Businesses often end up in bankruptcy because payments on their unexpired leases have become too burdensome. In a chapter 11 bankruptcy, it’s possible to make these payments affordable.

Chapter 11 bankruptcy gives you the option to reject unexpired leases if it’s in the best business interest of the debtor company. This is an easy test to pass. Let’s look at a lease for example. Many distressed businesses that come to me are stuck paying rent on space that’s too expensive. Since the economic downtown, cheaper space is available at a third to half the cost. This is frustrating for a business that’s struggling. Often times, a move to cheaper space makes all the difference from operating in the red to being profitable. Moving or rewriting a lease is clearly in the best business interest of the company. Chapter 11 allows you to reject such leases.

Does this mean the company will owe no damages for rejecting a lease? No, it does not. A debtor company that rejects its leases still owes damages for unpaid past rent, future rent, and any other contractual damages. So what’s the advantage of rejecting a lease in bankruptcy? The advantage is that those damages become an unsecured claim in the bankruptcy. In other words, the claim becomes just another debt owed by the debtor company. A chapter 11 provides a process for reorganizing that claim just like any other debt.

A successful chapter 11 ends with a confirmed plan that provides for affordable payments on debt so that the reorganized company can operate in the black. The claim for breach of lease can be restructured into the plan. Damages owed can be reduced through lower principal, lower interest, and/or a longer payment period.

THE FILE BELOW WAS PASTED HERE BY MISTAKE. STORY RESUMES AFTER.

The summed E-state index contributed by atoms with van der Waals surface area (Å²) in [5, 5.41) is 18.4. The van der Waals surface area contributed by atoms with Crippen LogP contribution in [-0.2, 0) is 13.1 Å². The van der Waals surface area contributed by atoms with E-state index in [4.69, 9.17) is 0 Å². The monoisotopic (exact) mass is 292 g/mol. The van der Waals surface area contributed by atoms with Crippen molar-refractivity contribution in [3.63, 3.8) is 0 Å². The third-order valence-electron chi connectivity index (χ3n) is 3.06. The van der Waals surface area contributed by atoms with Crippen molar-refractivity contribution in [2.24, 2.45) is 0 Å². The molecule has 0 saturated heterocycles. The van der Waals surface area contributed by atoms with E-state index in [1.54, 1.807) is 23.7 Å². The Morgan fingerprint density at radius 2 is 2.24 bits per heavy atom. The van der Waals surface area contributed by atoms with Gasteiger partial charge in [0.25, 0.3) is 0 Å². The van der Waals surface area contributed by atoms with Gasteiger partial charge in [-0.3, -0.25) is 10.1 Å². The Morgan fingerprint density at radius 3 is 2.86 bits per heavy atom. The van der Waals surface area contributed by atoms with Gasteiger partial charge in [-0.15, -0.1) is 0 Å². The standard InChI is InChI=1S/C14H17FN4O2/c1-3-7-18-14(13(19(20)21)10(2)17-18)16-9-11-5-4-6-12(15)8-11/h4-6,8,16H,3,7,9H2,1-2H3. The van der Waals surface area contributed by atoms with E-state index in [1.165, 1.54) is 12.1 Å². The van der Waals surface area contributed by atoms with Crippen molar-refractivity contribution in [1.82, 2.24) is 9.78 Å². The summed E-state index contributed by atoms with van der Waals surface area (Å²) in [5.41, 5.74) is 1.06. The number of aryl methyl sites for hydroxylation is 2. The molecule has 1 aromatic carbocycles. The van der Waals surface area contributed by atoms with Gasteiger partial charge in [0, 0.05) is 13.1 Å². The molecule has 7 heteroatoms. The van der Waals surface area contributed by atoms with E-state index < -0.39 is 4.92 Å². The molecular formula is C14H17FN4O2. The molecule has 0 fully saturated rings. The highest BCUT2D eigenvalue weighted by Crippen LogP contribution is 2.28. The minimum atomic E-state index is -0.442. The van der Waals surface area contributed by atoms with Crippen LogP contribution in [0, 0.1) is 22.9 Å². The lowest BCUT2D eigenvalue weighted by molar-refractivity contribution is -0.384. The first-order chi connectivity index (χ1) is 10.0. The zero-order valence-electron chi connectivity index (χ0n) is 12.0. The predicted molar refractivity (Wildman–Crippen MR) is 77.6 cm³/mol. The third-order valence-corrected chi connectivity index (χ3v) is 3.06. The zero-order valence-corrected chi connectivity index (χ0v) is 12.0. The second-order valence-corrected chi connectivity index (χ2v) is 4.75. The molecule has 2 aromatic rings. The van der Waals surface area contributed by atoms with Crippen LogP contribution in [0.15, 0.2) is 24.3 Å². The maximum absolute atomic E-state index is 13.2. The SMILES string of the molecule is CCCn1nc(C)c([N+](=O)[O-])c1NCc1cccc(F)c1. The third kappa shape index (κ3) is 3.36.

Although landlords may be frustrated with a debtor tenant who hasn’t paid rent in a while, a smart landlord is willing to agree to affordable payments through a confirmed chapter 11 plan. Because if the plan is not confirmed, the debtor might be forced to close its door and liquidate, resulting in little or no money to the landlord. If you were a landlord, which would you prefer?

It is also possible to cramdown a chapter 11 plan on a creditor such as a landlord. That means forcing a plan onto the landlord. However, the law requires that a cramdown be reasonable, among other things.

With a rejected lease, the debtor company can move to cheaper space or renegotiate their current lease to a market rate as part of the plan.

This is how rejecting unexpired leases in a chapter 11 can help your business.

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The above is for informational purposes only and does not constitute legal advice. Please seek advice from counsel.